Contents of this issue:
- EAA got $6 million loan from DPS, without board approval
- Flanagan to head public education work group
- Pontiac to be reviewed for possible emergency manager
- Portland opening virtual school for 2013-14 school year
- New college scholarship program created for Detroit students
EAA Got $6 Million Loan From DPS, Without Board Approval
DETROIT – The state Education Achievement Authority system took $6 million in loans from Detroit Public Schools without approval from the EAA board, according to The Detroit News.
EAA board member Mike Duggan told The News that “The board has never approved a loan from DPS. I’m pretty confident the board was never advised of it, either.”
The News reports that documents show that the EAA was set to pay DPS back in installments, starting March 20. According to The News, it is not clear whether payments have been made.
SOURCE: The Detroit News, “Duggan: Recovery district got $6 million in DPS loans,” April 26, 2013
FURTHER READING: Michigan Capitol Confidential, “EAA Bill Has Problems," March 22, 2013
Flanagan to Head Public Education Work Group
LANSING, Mich. – Michigan Superintendent Mike Flanagan will head a public work group to reform and update the state education system, according to WWJ CBS. Gov. Rick Snyder asked Flanagan to head the group, WWJ CBS reported, after news outlets reported the efforts of a private group was working to reform the state education system.
The private group was working on proposals to create schools that could educate students for just $5,000 per year, and models that would allow students more educational choices, according to WWJ CBS.
The public group will, WWJ CBS reports, will work on adapting public education to new advances in technology, and will attempt to find ways to save schools money.
SOURCE: WWJ CBS, “Michigan School Chief To Lead Education Work Group,” April 25, 2013
FURTHER READING: Michigan Education Digest, “Group works on plan for inexpensive public education model,” April 23, 2013
Pontiac to be Reviewed for Possible Emergency Manager
PONTIAC, Mich. – The Detroit News reports that the Pontiac School District finances will be reviewed to determine whether the district might need an emergency manager. According to The News, the review was to begin on Monday.
The News reports that the Pontiac district has a history of spending more money than it takes in. According to The News, the district is set to spend $37.7 million more than it has this year, and the district overspent by $24.5 million last year.
SOURCE: The Detroit News, “Pontiac schools face preliminary financial review by state,” April 26, 2013
FURTHER READING: Michigan Capitol Confidential, “In Pontiac, MEA Local Raises $12K For School Supplies While Union Health Insurance Arm Sues District for $7.8 Million," March 11, 2013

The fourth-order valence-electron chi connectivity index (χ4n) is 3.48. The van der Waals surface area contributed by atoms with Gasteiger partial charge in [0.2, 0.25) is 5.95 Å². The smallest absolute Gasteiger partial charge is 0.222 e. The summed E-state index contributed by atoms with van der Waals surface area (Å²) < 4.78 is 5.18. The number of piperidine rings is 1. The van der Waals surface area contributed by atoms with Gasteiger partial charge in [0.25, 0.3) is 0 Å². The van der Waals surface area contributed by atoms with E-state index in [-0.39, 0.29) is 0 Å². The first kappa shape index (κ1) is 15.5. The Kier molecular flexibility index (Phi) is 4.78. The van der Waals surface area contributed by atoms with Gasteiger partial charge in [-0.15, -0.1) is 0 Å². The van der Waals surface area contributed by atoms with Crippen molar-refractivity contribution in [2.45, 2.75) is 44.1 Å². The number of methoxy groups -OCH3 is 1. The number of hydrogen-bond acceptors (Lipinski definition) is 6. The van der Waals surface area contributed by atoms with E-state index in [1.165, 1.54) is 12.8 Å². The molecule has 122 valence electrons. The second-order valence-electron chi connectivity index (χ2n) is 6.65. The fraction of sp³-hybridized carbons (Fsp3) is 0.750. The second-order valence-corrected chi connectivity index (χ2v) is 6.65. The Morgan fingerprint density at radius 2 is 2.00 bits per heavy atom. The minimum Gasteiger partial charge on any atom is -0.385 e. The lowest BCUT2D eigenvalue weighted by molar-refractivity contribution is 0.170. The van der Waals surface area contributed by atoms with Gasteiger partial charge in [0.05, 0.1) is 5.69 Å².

Portland Opening Virtual School for 2013-14 School Year
PORTLAND, Mich. – The Portland Public School District is opening a new virtual school for the 2013-14 school year, according to a Lansing State Journal column by Marilyn Stock, the director of the district’s alternative program.
Students will be able to work on courses at any time, and from any place, Stock writes. The virtual school is a part of the district’s Adult and Community Educations Alternative Education program, according to Stock, and the program is targeted toward students who need greater educational flexibility due to health conditions or a lack of success, among other factors.
Students can choose to enroll entirely in virtual courses, or can take a mix of conventional courses and virtual courses, Stock writes.
SOURCE: Lansing State Journal, “Portland Public Schools offer Virtual School options,” April 24, 2013
FURTHER READING: Mackinac Center for Public Policy, “A Virtual Learning Revolution,” March 7, 2011
New College Scholarship Program Created for Detroit Students
DETROIT – A private program is providing Detroit students with two years of free community college, according to The Detroit News.
The News reports that the program, which will be administered by the Detroit Regional Chamber, will pay for community college costs, less Pell grants and state grants, for students graduating from any high school in the city of Detroit.
The program is funded with private donations, according to The News. In order to stay eligible, students must complete at least 24 credit hours per year and show satisfactory academic progress and standing, The News reports.
SOURCE: The Detroit News, “Scholarship program aims to help Detroit students pay for college,” April 16, 2013
FURTHER READING: Mackinac Center for Public Policy, “Private scholarships expand opportunities for low-income families,” Sept. 13, 2000